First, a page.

For commercial deals, you can also utilize auxiliary financing (up to 100 percent financing, with first or second mortgages), while traditional residential financing tends to frown upon 100 percent financing. Also, valuations are based on rent roll instead of comparable properties nearby.

That said, you may be able to utilize more leverage on a bigger amount, while only having a single mortgage on a commercial property with 50 units, as opposed to 50 mortgages on 50 different SFR properties.

2. Use of Economies of Scale

With more units in one place, you can often develop more favorable contracts with your contractors or outside vendors and negotiate lower costs for improvements and maintenance. You just need the lure of more volume to get them to negotiate.

The most efficient apartment complexes are over 100 units because that enables them to afford on-site help. With an on-site team, you can turn over apartments much more quickly. Although you may still need to bring in some outside contractors, the need would be lessened. I noticed this when I was a painting contractor, as our customers were apartment complexes of all different sizes, and the largest ones needed us less because they had their own staff.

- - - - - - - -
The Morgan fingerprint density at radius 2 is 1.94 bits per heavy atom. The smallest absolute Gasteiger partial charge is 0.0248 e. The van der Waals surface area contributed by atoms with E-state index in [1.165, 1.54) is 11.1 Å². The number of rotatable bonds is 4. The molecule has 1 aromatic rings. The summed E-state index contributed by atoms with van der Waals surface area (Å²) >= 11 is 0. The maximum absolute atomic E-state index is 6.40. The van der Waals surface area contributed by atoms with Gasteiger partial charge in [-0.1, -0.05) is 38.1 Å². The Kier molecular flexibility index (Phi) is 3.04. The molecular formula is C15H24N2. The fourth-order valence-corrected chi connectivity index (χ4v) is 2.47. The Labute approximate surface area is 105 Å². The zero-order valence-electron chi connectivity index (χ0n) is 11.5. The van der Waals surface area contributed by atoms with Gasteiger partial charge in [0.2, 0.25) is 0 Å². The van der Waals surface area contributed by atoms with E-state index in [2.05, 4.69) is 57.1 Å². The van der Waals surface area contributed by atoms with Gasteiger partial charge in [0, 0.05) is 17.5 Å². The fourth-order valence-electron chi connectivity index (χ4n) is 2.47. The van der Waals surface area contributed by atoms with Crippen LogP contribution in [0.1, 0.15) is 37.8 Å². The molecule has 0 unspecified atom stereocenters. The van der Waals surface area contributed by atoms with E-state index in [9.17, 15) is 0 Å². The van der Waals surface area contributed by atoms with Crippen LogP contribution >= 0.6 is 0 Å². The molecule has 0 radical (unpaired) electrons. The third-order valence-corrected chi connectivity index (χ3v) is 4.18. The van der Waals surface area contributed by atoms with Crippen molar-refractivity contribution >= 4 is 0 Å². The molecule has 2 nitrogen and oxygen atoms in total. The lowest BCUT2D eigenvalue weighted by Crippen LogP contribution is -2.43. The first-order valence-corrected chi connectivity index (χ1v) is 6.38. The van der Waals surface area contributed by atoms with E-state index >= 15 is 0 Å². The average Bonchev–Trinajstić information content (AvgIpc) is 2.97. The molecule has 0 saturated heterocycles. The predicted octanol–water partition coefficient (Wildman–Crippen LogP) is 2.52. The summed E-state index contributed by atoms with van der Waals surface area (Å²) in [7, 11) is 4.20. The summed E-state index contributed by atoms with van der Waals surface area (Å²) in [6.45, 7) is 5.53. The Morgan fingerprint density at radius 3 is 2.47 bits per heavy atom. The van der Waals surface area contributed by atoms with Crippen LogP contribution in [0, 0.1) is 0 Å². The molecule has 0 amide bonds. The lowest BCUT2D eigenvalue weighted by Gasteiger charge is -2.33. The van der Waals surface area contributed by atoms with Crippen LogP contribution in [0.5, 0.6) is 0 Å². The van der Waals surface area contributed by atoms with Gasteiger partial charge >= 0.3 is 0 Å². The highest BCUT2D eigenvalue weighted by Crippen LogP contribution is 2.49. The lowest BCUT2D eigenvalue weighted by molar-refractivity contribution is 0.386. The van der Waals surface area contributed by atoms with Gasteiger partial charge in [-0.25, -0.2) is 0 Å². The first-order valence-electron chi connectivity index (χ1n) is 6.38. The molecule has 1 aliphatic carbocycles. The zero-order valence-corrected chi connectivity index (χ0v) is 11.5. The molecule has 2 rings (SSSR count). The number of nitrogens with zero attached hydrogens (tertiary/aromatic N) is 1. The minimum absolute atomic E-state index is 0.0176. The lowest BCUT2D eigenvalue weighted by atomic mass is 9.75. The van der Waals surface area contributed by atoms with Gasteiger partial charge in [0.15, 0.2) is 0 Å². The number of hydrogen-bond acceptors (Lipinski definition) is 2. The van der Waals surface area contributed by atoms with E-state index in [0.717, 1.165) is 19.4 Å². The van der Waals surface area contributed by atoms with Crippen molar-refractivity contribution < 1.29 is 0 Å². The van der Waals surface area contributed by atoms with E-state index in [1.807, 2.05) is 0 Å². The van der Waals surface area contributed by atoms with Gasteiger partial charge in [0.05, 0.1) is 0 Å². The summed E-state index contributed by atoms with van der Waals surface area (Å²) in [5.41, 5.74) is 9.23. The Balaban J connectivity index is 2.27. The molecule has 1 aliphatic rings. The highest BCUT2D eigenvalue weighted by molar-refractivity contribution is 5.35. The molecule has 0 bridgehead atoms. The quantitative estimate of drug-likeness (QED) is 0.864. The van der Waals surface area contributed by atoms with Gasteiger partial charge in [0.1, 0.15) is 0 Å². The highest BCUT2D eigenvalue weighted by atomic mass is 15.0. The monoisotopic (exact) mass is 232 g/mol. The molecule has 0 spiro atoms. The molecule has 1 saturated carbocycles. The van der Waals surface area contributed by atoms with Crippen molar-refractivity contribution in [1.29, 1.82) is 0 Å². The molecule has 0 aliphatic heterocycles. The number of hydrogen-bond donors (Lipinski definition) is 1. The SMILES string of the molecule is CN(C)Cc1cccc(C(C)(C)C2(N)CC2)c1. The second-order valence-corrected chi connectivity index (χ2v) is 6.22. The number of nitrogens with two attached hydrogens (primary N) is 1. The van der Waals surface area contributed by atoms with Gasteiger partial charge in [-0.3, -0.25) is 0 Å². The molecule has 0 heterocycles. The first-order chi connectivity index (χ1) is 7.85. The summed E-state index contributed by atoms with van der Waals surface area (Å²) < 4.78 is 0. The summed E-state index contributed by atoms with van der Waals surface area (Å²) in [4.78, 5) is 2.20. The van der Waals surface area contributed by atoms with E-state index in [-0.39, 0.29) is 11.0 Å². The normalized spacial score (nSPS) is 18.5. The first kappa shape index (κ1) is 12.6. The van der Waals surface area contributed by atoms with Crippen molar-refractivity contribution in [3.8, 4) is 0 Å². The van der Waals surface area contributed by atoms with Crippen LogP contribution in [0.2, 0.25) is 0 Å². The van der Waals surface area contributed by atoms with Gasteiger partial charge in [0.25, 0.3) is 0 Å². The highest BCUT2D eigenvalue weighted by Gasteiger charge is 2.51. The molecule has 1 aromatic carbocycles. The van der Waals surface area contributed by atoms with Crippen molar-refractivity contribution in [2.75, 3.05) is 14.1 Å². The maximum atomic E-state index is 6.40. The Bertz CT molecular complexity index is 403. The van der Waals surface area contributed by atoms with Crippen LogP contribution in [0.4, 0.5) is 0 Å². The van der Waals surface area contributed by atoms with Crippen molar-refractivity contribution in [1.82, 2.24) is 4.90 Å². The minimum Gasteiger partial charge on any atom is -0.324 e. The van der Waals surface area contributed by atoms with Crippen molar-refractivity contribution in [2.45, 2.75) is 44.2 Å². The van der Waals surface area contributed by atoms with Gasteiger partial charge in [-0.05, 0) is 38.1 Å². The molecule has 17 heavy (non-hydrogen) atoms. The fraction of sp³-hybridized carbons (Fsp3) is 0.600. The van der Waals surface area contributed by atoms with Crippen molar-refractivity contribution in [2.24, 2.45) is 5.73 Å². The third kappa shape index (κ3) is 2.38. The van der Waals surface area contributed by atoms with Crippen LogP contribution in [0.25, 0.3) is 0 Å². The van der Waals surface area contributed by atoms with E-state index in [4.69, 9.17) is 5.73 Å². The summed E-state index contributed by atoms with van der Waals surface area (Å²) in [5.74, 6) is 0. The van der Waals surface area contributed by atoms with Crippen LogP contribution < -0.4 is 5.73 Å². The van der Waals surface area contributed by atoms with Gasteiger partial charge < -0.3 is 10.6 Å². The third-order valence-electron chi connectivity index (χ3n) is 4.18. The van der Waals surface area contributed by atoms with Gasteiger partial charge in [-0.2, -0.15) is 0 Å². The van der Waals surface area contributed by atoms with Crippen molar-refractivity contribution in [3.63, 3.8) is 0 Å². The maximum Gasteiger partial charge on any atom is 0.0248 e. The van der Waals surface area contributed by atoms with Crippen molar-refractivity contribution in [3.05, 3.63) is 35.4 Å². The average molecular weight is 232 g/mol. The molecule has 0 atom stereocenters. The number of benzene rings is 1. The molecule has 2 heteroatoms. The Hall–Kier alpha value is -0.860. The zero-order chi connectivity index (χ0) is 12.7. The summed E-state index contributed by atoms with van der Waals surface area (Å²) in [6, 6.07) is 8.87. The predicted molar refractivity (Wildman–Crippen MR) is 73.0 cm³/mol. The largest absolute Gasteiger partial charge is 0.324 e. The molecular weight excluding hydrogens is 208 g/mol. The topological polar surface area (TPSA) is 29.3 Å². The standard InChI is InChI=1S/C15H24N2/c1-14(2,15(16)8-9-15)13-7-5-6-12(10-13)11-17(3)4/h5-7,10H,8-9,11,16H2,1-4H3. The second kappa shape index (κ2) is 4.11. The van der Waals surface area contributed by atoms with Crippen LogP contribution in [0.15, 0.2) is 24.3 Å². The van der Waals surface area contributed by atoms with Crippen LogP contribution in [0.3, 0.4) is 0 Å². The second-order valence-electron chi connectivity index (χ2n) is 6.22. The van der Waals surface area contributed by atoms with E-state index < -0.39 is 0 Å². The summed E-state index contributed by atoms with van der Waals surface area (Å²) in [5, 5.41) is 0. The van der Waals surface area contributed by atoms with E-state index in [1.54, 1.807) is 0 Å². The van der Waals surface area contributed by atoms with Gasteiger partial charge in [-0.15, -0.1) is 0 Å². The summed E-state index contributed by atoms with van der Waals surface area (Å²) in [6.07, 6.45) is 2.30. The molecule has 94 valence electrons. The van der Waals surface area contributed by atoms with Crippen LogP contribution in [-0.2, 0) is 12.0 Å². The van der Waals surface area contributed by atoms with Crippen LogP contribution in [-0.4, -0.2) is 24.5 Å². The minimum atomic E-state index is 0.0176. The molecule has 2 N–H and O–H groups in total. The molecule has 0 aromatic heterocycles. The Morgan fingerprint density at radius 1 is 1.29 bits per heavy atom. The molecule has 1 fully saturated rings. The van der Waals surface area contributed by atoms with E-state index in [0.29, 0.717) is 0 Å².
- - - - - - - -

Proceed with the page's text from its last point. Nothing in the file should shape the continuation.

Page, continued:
3. More Passive

Of course, if you have on-site maintenance, it’s more passive for the owner as well.

If it’s an office building, you only have a tenant during business hours, and there may be limited maintenance calls during off hours.

If you have a “net-net-net” (or “triple-net”) lease in place, which is common with commercial, the tenant is usually responsible for any ongoing property expenses, including taxes, insurance, and maintenance, in addition to paying the rent and utilities.

Although investing in commercial real estate can be more passive than residential, your yield may be lower, especially if the property is more expensive and has a lower cap rate.

2 Challenges of Commercial Real Estate